"7. In the Formal Complaint, the Office of the Disciplinary Administrator also alleged that the Respondent violated KRPC 1.1 (competence), KRPC 1.5 (fees), KRPC 1.15 (safekeeping of property), and KRPC 3.2 (expediting litigation). The Hearing Panel concludes that there is insufficient evidence to support findings that the Respondent violated KRPC 1.1, KRPC 1.5, KRPC 1.15, and KRPC 3.2. Accordingly, those allegations are dismissed."
The panel applied the ABA standards for imposing lawyer sanctions and considered ABA standard 4.4 in making its recommendation as to the discipline to be imposed against the respondent.
The panel found as an aggravating factor respondent's illegal conduct involving the use of crack cocaine. The panel found several mitigating circumstances, including no prior discipline, absence of dishonesty or selfish motive, effort to make timely restitution, cooperation during the hearing, inexperience in practice of law, and remorse.
The panel then concluded its recommendation as follows:
"The Internal Operating Rules of the Kansas Board for Discipline of Attorneys are found following Kan. Sup. Ct. R. 224. Section E.8 addresses the circumstances when probation should be recommended. It provides:
The recommendation that a responding lawyer be placed on
probation is appropriate only in exceptional cases with
persuasive mitigating factors. Probation should never be
recommended unless a substantial and detailed plan of
probation containing adequate safeguards to protect the
public and to ensure respondent's full compliance with the
disciplinary rules and the orders of the court has been timely
initiated and presented to the hearing panel by the
respondent. In re Jantz, 243 Kan. 770, 763 P.2d 626 (1988).
Special findings as to the appropriateness of probation and
the specific conditions of probation should be included in
the Hearing Report.
Id. This is an exceptional case with persuasive mitigating factors. Accordingly, it is the opinion of the Hearing Panel that the Respondent is a good candidate for supervised probation. However, the Respondent did not present a substantial and detailed plan of probation as required by the rule stated above. The Hearing Panel is of the opinion that this is a case where an exception to the rule should be made.
"Accordingly, despite the Respondent's failure to present a specific plan of probation, the Hearing Panel unanimously recommends that the imposition of discipline against the Respondent be suspended and that the Respondent shall be placed on supervised probation for a period of 3 years, subject to the following terms and conditions:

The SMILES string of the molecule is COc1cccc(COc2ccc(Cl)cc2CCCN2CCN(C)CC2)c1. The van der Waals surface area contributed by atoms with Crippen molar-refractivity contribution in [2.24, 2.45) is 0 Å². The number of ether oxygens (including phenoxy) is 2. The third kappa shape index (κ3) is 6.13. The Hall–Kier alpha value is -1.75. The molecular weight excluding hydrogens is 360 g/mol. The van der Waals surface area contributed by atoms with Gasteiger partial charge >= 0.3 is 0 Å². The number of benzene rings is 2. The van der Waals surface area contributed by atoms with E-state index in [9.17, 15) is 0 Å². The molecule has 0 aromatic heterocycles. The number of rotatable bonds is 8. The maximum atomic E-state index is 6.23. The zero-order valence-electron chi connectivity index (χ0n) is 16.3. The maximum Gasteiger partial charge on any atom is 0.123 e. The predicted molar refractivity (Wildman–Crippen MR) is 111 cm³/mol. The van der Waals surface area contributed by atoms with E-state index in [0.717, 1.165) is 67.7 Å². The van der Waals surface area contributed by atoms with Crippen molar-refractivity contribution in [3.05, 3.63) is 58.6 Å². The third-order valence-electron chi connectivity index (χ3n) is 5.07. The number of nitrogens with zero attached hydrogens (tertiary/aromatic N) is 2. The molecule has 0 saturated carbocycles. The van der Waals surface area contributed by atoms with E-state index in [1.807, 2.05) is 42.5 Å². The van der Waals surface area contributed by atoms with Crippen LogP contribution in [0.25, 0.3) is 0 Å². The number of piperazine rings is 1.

"a. The Respondent shall abstain from the use of illegal drugs. The Disciplinary Administrator is authorized to require the Respondent to submit to random testing for drug use at the Respondent's expense.
"b. The Respondent shall not re-enter the practice of law until he has been drug-free for a period of one year.
"c. The Respondent shall enter into a monitoring contract with the Johnson County Impaired Lawyers Committee. The contract shall include a provision for an attorney to supervise the Respondent. The Respondent shall abide by all terms of the contract.
"d. In the event the Respondent returns to the practice of law, after being drug-free for a period of one year, the Respondent is to allow the supervising attorney access to his office, his files, his employees, his trust account, and his drug counselors. Regardless of whether the Respondent is engaged in the practice of law, on a quarterly basis the supervising attorney shall report to the Disciplinary Administrator as to the Respondent's progress and/or problems observed. Any drug use or material deviation from proper practice shall be immediately reported to the Disciplinary Administrator.
"e. The Respondent shall continue to regularly attend CA or NA meetings. The Respondent shall report on a quarterly basis to the Disciplinary Administrator, providing verification of the CA or NA meetings."
Respondent filed no exceptions to the report of the hearing panel and failed to appear before this court at the time of scheduled oral argument. The Disciplinary Administrator's office recommends that the respondent be indefinitely suspended.
This is not a case of dishonesty or intentional harm to a client. It is a tragic example of human frailty and the consequences of addiction to crack cocaine. The panel makes a compelling case for probation, and we might have concurred had respondent appeared before this court and verified that he is participating in drug counseling and treatment and has continued to abstain from using illegal drugs. He failed to do either. Our ultimate goal here is to protect the public. See In re Jones, 252 Kan. 236, 239, 843 P.2d 709 (1992). We conclude that goal can only be achieved in this case by indefinitely suspending the respondent.
IT IS THEREFORE ORDERED that Cedric L. Lockett be and he is hereby indefinitely suspended from the practice of law in the state of Kansas, effective the date of this opinion.
IT IS FURTHER ORDERED that Cedric L. Lockett shall comply with Supreme Court Rule 218 (2000 Kan. Ct. R. Annot. 266), that he shall pay the costs of this action, and that this order be published in the official Kansas Reports.